6.1.1 An owner shall monitor the monthly and yearly amounts of fuel, or fuels, consumed by their generators. Yearly fuel consumption shall be calculated and recorded each calendar month by recording (for each fuel) the current calendar month's fuel consumption and adding it to those of the previous eleven consecutive months.

6.1.2 A non-resettable hour metering device shall be used by an owner to continuously monitor the monthly and yearly operating hours for each of their generators. Yearly operating hours shall be calculated and recorded each calendar month by recording the current calendar month's operating hours and adding them to those of the previous eleven consecutive months.

6.1.3 Monthly and yearly operating hours for an emergency generator. Yearly operating hours during which testing or maintenance occurred shall be calculated and recorded each calendar month by recording the current calendar month's testing or maintenance hours and adding them to those of the previous eleven consecutive months. A brief description of each testing or maintenance performed shall also be recorded.

6.1.4 Except as provided for in 6.1.5 of this regulation, for each shipment of liquid fuel (other than liquefied petroleum gas), received for use in a generator, a shipping receipt and certification shall be obtained from the fuel distributor which identifies:

6.1.4.1 the type of fuel delivered; and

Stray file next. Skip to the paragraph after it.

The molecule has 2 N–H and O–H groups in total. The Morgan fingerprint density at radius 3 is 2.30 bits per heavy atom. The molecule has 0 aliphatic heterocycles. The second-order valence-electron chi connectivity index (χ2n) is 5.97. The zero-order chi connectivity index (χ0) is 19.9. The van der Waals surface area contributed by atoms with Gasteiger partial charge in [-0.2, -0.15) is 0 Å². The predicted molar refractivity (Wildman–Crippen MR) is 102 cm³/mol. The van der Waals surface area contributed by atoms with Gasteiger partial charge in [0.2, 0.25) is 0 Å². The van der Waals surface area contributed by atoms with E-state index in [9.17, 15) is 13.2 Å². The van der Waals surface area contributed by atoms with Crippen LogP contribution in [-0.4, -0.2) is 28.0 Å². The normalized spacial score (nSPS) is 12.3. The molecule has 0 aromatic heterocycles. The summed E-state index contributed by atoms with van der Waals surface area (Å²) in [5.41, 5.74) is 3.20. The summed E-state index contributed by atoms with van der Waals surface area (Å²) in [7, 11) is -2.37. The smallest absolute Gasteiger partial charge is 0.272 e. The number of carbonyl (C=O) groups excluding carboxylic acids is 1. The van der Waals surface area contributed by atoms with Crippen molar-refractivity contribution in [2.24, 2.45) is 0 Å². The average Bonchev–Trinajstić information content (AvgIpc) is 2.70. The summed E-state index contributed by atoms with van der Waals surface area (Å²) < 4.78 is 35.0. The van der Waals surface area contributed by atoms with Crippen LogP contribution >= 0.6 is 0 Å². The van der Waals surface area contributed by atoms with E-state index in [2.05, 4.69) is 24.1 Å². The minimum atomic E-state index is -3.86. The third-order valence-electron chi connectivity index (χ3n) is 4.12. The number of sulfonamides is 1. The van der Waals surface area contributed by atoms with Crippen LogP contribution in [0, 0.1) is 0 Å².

6.1.4.2 the percentage of sulfur in the fuel (by weight dry basis), and the method used to determine the sulfur content.

6.1.5 As an alternative to 6.1.4 of this regulation, the owner may have the fuel in the generator's fuel tank certified by a third party laboratory, after each shipment of liquid fuel. This certification shall identify:

6.1.5.1 the type of fuel delivered; and

6.1.5.2 the percentage of sulfur in the fuel (by wieght dry basis), and the method used to determine the sulfur content.

6.2 Availability of Records. The owner shall maintain each record required by 6.1 of this regulation for a minimum of five years after the date the record is made. The owner may retain hard copies (e.g., paper) or electronic copies (e.g., compact discs, computer disks, magnetic tape, etc.) of the records. An owner shall promptly provide the original or a copy of a record or records to the Department upon request.

7.0 Emissions Certification, Compliance, and Enforcement